• From the Lau and Sengupta labs, RNAi pathways contribute to long term plasticity in worms that have gone through the Dauer stage
    • Hall SE, Chirn GW, Lau NC, Sengupta P. RNAi pathways contribute to developmental history-dependent phenotypic plasticity in C. elegans. RNA. 2013;19(3):306-19.
  • Can nanofibers selectively disrupt cancer cell types? Early results from Bing Xu‘s group.
    • Kuang Y, Xu B. Disruption of the Dynamics of Microtubules and Selective Inhibition of Glioblastoma Cells by Nanofibers of Small Hydrophobic Molecules. Angew Chem Int Ed Engl. 2013.

Baskaran Wins NSF-CAREER award to pursue research on active fluids

Dr. Aparna Baskaran of the Physics Department has been awarded the prestigious CAREER grant from the National Science Foundation that is a highly competitive development grant for early career tenure track faculty members. This grant will fund the research ongoing in Dr. Baskaran’s group on dynamics in active materials. Active materials are a novel class of complex fluids that are driven out of equilibrium at the level of individual entities. Examples of such systems include bacterial suspensions, cytoskeletal filaments interacting with motor proteins and inanimate systems such as self-propelled phoretic colloidal particles. The theoretical challenge in understanding these systems lies in the fact that, unlike traditional materials, we no longer have the scaffold of equilibrium on which to base the theoretical framework.  At the practical front, these materials exhibit novel properties not seen in regular materials.  Further, they form the physical framework of biological systems  in that regulatory mechanisms modulate the mechanical properties of this material in response to environmental stimuli.  Dr. Baskaran’s research in this field will be done in collaboration with the groups of Dr. Michael Hagan, Dr. Zvonimir Dogic and Dr. Bulbul Chakraborty. It will enhance and complement the MRSEC research activities in the active materials thrust.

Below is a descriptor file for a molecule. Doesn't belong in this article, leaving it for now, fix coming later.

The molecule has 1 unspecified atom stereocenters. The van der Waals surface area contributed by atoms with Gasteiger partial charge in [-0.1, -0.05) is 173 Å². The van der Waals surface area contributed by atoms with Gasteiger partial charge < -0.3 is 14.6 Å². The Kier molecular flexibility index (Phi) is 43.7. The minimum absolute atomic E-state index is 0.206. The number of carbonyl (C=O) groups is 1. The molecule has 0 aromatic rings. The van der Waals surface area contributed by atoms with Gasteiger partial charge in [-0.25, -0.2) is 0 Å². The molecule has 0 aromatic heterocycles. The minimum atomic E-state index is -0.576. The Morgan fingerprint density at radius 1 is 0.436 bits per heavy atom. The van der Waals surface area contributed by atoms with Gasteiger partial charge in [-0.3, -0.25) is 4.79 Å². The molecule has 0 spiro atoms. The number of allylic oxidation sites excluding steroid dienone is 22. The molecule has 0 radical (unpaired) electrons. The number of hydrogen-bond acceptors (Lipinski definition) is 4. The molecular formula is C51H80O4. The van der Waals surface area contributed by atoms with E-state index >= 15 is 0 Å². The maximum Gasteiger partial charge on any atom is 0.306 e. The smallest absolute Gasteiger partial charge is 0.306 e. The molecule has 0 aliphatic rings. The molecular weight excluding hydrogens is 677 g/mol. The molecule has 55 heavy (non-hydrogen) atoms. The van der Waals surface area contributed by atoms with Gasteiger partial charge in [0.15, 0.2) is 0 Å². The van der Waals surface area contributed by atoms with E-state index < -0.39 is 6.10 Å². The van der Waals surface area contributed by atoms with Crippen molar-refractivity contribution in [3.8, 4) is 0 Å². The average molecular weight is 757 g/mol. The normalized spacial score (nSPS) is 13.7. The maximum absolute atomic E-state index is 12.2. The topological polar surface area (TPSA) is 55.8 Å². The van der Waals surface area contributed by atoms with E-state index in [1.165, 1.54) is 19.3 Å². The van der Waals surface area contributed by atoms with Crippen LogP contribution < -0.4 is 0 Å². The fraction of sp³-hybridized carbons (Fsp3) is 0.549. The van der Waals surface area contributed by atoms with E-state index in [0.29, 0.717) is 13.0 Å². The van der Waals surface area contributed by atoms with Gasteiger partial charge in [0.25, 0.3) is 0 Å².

Figure Caption : Videos of example systems for active materials. A) A fish school exhibiting complex collective swimming. B) Swarming at the edge of an E. Coli Bacterial Colony. C) Cytoplasmic streaming inside the yolk of a fertilized cell.

Six scientists secure fellowships

One current undergraduate, and five alumni, from the Brandeis Sciences were honored with offers of National Science Foundation Graduate Research Fellowships in 2012. The fellowships, which are awarded based on a national competition, provide three full years of support for Ph.D. research and are highly valued by students and institutions. These students are:

  • Samuel McCandlish ’12 (Physics) , a current student who did research with Michael Hagan and Aparna Baskaran, resulting in a paper “Spontaneous segregation of self-propelled particles with different motilities” in Soft Matter (as a junior). He then switched to work with Albion Lawrence for his senior thesis research. Sam will speak about “Bending and Breaking Time Contours: a World Line Approach to Quantum Field Theory” at the Berko Symposium on May 14.  Sam has been offered a couple of other fellowships as well, so he’ll have a nice choice to make. Sam will be heading to Stanford in the fall to continue his studies in theoretical physics.
  • Briana Abrahms ’08 (Physics). After graduating from Brandeis, Briana followed her interests in ecological and conversation issues, and  in Africa as a research assistant with the Botswana Predator Conservation Trust, Briana previously described some of her experiences here in “Three Leopards and a Shower“. Briana plans to pursue as Ph.D. in Ecology at UC Davis.
  • Sarah Robinson ’07 (Chemistry). Sarah did undergraduate research with Irving Epstein on “Pattern formation in a coupled layer reaction-diffusion system”. After graduating, Sarah spent time with the Peace Corps in Tanzania, returning to study Neurosciene at UCSF.
  • Si Hui Pan ’10 (Physics) participated in a summer REU program at Harvard, and continued doing her honors thesis in collaboration with the labs at Harvard. Her award is to study condensed matter physics at MIT.